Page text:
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US workers still confident, but consumer confidence falls

July 30 2013

Employee confidence in the U.S. remained near its pre-recession high for the sixth straight month, according to the July reading of Randstad U.S.’ employee confidence index. July’s reading of 56.3 was relatively unchanged from June’s reading of 56.8, and it was the third-highest reading for the year.

However, The Conference Board’s consumer confidence index fell in July to a reading of 80.3 from June’s reading of 82.1. July’s decline follows an improvement in June.

“Consumer confidence fell slightly in July, precipitated by a weakening in consumers’ economic and job expectations,” said Lynn Franco, director of economic indicators at The Conference Board. “However, confidence remains well above the levels of a year ago. Consumers’ assessment of current conditions continues to gain ground and expectations remain in expansionary territory despite the July retreat. Overall, indicators are that the economy is strengthening and may even gain some momentum in the months ahead.”

One finding in The Conference Board’s survey for its consumer confidence index was the percent of consumers claiming jobs are “hard to get” fell to 35.5 percent in July from 37.1 percent in June.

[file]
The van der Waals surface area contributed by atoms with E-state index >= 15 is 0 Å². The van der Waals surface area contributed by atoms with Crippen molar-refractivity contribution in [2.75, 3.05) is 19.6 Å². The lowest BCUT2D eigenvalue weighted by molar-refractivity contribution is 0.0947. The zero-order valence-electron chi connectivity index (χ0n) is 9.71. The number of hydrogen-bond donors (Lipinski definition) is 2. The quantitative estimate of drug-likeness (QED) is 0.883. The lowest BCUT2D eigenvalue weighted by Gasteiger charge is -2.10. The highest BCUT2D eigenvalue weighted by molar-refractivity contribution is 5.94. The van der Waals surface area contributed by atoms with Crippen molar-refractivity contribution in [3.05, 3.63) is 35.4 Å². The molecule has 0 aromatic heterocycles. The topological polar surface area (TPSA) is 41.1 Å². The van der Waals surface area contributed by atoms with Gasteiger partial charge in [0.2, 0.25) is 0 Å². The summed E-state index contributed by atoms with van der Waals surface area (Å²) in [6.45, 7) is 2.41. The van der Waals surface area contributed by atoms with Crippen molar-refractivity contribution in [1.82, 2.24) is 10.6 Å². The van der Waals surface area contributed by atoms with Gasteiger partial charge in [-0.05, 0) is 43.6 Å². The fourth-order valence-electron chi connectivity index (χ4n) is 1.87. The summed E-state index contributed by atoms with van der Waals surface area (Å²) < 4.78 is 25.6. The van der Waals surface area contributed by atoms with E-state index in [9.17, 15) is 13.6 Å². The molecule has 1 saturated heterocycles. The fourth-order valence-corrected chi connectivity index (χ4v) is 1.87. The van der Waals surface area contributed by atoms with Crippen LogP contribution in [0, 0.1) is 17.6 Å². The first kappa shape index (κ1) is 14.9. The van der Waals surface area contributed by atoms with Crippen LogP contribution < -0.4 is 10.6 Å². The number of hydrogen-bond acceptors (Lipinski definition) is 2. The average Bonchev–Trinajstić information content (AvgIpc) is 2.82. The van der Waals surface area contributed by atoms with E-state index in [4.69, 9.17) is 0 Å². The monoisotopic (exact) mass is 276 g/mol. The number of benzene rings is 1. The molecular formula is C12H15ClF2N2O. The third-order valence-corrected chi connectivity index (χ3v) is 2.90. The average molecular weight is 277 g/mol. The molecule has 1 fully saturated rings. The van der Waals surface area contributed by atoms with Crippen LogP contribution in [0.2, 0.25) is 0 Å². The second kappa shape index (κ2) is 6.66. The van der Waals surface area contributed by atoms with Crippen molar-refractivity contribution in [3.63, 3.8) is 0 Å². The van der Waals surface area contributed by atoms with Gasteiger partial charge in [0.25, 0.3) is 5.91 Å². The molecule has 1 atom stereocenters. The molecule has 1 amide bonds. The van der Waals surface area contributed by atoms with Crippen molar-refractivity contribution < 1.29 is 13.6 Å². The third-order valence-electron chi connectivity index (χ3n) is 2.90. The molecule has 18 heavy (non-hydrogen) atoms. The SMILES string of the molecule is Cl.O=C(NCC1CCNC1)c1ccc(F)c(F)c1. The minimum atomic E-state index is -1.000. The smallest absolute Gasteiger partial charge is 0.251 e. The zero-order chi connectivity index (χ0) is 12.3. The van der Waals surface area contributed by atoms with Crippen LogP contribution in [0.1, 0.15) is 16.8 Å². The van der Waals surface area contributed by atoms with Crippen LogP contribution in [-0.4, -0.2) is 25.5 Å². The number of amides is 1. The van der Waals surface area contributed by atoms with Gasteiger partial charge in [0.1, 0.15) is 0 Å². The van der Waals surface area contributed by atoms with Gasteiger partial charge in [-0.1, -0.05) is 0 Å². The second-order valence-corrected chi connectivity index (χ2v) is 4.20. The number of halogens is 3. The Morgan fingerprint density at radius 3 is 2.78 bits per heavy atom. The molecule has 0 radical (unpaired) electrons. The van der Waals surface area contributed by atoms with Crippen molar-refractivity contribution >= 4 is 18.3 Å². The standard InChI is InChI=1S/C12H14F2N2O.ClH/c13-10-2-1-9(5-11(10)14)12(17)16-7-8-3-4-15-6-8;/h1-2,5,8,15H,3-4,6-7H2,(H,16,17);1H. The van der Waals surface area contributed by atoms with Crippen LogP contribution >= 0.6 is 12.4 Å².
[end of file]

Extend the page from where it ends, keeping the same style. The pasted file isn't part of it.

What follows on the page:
The Randstad index’s survey found that 49 percent of U.S. employees are confident in their ability to find a new job, and 62 percent are confident in the future of their current employer. Also, 30 percent believe the economy is getting stronger.

“Employees continue to show pre-recession levels of confidence throughout the first half of 2013, keeping pace with increases in job gains, home values and stock prices,” said Jim Link, managing director, Randstad U.S. “We see a connection between rising consumer confidence levels and increases in leisure and hospitality industry employment — which makes sense. Leisurely activities, vacations and other incidentals are the types of things people typically cut back on during tough times. This, coupled with revisions to previous month’s job numbers, seems to be a big contributor to the stability of our Index.”

The Randstad index is based on survey of 1,065 employed U.S. adults.


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